Design Principles and Amazon
The Amazon Web Services machine has been growing faster than a brushfire in Australia. It makes sense too. The company has done quite a bit of work and has continued to innovate for itself while others may have lagged behind. As you may know, companies such as Netflix, Twitch, Linkedin, Facebook, ESPN, and Baidu use Amazon Web Services to run different segments of their operations.
These corporations spend at least $8 million or more to use the Amazon environment and are by no means the only ones that work with Amazon. The Seattle based tech giant caters to a wide variety of companies to create significant value for their partners and consumers.
Remember that this is all due to innovation and the right design from the start. But what are the AWS design principles and why do they matter?
Let’s find out.
AWS Design Principles
If you’ve been reading my previous posts, you have probably seen a couple of these design principles but we will dive into them further to recap.
If there’s one thing that you’ll want to know about the cloud environment, its scalability. The design principle is at the core of what Amazon Web Services is all about for themselves and their clients. Growth is everything in the world of business and entities must prepare to scale their organizations and systems. Organizations that continue to succeed are able to do so because of the best systems.
From a technical standpoint, scalable IT infrastructure allows organizations to grow, create, develop, and increase their value with fewer hassles. Scalable infrastructure can cater to and account for users, high throughput, and increased data with minimal performance issues.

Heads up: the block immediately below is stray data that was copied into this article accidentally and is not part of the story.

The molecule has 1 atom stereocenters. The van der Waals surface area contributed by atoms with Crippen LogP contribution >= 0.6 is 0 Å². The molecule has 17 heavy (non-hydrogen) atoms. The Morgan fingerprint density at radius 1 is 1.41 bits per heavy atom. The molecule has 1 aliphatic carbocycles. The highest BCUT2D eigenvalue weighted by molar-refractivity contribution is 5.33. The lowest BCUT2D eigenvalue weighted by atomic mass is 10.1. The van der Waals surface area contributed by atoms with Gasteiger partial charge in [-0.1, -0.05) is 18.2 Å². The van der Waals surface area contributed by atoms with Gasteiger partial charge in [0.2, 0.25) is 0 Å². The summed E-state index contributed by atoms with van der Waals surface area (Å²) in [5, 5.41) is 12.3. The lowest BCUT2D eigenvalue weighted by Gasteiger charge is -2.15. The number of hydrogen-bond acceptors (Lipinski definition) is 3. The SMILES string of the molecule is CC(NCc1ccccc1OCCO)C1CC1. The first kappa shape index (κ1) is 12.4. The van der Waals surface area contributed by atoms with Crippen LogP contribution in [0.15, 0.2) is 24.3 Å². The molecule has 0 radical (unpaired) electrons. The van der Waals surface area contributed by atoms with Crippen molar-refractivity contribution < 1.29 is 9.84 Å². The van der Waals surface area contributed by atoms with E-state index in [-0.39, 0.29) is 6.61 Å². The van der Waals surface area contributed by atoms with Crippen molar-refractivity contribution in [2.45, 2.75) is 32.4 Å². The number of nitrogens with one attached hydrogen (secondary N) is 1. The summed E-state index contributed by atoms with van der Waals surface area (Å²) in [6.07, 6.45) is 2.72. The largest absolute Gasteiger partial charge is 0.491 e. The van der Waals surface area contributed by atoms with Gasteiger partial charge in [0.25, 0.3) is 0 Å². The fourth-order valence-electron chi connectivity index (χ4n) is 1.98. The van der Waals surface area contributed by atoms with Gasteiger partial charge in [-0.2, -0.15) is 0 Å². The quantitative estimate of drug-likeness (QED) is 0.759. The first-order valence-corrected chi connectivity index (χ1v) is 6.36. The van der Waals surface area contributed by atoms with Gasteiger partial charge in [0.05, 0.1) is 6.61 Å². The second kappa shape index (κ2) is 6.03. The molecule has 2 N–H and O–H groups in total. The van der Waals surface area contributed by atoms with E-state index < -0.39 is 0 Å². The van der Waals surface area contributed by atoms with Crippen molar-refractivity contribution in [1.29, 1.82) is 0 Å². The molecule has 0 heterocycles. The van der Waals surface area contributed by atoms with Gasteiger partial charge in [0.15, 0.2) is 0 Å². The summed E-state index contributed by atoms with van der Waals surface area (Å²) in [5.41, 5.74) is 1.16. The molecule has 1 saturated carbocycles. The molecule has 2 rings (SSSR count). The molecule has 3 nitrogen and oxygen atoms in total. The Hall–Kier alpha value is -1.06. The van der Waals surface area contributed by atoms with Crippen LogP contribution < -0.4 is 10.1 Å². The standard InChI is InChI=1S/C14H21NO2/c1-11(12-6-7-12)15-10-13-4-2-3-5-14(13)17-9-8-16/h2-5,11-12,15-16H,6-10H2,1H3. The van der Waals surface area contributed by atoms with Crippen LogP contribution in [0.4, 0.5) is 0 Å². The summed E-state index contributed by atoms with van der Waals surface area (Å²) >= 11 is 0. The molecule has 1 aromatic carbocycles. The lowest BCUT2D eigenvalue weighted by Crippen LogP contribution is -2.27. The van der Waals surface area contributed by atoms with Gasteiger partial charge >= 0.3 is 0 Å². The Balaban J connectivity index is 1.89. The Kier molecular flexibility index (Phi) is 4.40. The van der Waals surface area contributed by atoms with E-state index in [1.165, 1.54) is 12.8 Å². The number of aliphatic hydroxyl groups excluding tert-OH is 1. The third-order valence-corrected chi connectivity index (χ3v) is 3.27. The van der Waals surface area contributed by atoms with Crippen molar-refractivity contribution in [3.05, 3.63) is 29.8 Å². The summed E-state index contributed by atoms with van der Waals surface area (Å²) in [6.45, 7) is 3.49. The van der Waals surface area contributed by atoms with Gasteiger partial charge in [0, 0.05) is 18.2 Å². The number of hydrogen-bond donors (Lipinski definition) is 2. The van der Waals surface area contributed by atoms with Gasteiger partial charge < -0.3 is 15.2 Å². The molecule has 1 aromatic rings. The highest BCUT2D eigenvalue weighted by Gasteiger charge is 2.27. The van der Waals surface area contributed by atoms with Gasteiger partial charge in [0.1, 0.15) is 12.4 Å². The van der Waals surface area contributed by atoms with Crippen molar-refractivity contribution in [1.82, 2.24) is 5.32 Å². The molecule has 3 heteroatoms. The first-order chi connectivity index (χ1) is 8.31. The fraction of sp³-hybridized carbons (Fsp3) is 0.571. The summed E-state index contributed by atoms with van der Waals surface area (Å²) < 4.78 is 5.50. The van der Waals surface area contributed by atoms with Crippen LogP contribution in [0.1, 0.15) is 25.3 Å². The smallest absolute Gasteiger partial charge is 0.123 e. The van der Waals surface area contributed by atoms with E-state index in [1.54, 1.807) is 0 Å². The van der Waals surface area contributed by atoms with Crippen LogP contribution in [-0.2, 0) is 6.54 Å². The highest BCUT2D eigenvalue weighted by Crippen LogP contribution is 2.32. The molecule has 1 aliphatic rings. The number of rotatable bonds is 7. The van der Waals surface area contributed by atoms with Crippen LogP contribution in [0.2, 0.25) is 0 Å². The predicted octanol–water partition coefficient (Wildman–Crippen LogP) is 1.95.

Scalability for Amazon means
- Linear scale – resources grow with use
- Growth should come with economies of scale
- Scale takes place in a vertical or horizontal capacity
Scaling vertically means that will optimize for a specific characteristic such as CPU, RAM, or other capabilities while scaling horizontally means that you are adding further resources to the system. These resources may be servers or hard drives or other computing components.
Let’s dig a little deeper.
What Are Stateless Applications?
Stateless applications are those that do not store previous session data. It is an application that will provide equal results to all users at all times. These are horizontally scalable applications. You just need to use a specific resource and scale that further to handle more sessions.
Now, say you need to distribute workloads to multiple nodes, what do yo do?
You must turn to a push or pull model and use tools such as Elastic load balancing according to Amazon. Further, you may choose to go a different route with a push model with Amazon SQS to queue up tasks and process them with several compute resources.
What Are Stateful Components?
Stateful components are those that will store data, such as databases.
Disposable Resources Mitigates Issues
Long term assets like legacy server systems can create several problems for companies. First, they require regular maintenance on the client side, second, regular maintenance can create variation in version configuration. Disposable resources help to mitigate these issues.
The Amazon design principle here is to simplicity by doing away with a static culture and focus on a more dynamic one instead.
Infrastructure as Code and Automation
Popular Amazon design principles also include that of infrastructure as code and automation allowing you be more hands in the maintenance of your environment.
You can see instances of automation with Elastic Beanstalk, EC2 Auto Recovery, and Autoscaling.
These automatic options help to bring about more simplicity while helping you to focus on what matters, the user.
We’ll cover more aspects of the Amazon Web Services best practices in the next post.